The Economic Gains from Predicting Returns of Multiple Assets

38 Pages Posted: 17 Jan 2011 Last revised: 12 Feb 2013

See all articles by Laurent Barras

Laurent Barras

McGill University - Desautels Faculty of Management

Date Written: January 31, 2013

Abstract

This paper determines the economic gains from predicting the returns of multiple assets. I set up a scenario where active investors receive timing or selectivity signals, and compute the economic gains they generate. The results reveal that investors with selectivity skills take more aggressive portfolio decisions, and, therefore, produce significantly larger gains. When predictive signals are persistent, the impact on short-term performance can be positive, in contrast to the single-asset case. In the long-run, however, this impact is always negative. Finally, moderate levels of estimation risk and trading costs -- when considered jointly -- greatly decrease performance. It implies that small levels of predictability do not necessarily produce large economic gains, as previously documented.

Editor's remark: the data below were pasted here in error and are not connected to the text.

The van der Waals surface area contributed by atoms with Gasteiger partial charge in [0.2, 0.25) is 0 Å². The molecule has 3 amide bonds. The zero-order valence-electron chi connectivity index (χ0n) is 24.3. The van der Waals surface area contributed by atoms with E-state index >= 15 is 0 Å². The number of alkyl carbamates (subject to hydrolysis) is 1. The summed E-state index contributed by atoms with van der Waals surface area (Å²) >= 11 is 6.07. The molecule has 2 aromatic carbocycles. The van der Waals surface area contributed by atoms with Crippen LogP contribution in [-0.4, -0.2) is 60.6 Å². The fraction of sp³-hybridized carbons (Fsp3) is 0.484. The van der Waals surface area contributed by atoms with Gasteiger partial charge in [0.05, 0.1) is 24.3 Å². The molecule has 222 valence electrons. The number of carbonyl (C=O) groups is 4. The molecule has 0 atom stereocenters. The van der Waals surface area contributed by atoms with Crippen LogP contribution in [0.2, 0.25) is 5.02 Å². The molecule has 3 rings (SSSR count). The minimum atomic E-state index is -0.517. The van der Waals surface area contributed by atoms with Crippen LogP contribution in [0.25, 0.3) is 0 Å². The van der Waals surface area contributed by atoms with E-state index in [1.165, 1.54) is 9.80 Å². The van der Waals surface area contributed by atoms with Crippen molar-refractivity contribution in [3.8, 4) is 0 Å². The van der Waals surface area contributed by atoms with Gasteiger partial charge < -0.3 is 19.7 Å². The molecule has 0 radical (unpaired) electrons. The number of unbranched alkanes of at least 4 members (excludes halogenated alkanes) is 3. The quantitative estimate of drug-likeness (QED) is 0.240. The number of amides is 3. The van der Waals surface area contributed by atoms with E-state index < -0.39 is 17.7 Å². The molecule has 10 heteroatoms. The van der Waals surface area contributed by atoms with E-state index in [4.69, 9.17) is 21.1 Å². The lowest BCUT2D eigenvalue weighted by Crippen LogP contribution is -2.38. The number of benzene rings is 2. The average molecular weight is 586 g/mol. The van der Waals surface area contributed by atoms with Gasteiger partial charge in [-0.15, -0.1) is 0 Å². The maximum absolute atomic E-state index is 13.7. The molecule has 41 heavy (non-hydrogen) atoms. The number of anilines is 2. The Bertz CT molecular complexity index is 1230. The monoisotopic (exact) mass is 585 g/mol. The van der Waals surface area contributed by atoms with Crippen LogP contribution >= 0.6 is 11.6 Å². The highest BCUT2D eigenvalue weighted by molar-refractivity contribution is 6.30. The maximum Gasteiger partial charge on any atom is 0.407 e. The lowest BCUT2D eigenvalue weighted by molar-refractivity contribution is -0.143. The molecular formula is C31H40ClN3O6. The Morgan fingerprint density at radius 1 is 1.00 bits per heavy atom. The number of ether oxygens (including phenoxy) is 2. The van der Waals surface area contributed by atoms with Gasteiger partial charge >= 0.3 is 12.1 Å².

Keywords: Factor-Timing, Asset-Selectivity, Forecast Persistence, Estimation Risk, Trading Costs

JEL Classification: G11, G17

Suggested Citation

Barras, Laurent, The Economic Gains from Predicting Returns of Multiple Assets (January 31, 2013). Available at SSRN: https://ssrn.com/abstract=1740503 or http://dx.doi.org/10.2139/ssrn.1740503

Laurent Barras (Contact Author)

McGill University - Desautels Faculty of Management ( email )

1001 Sherbrooke St. West
Montreal, Quebec H3A1G5 H3A 2M1
Canada
+15143988862 (Phone)

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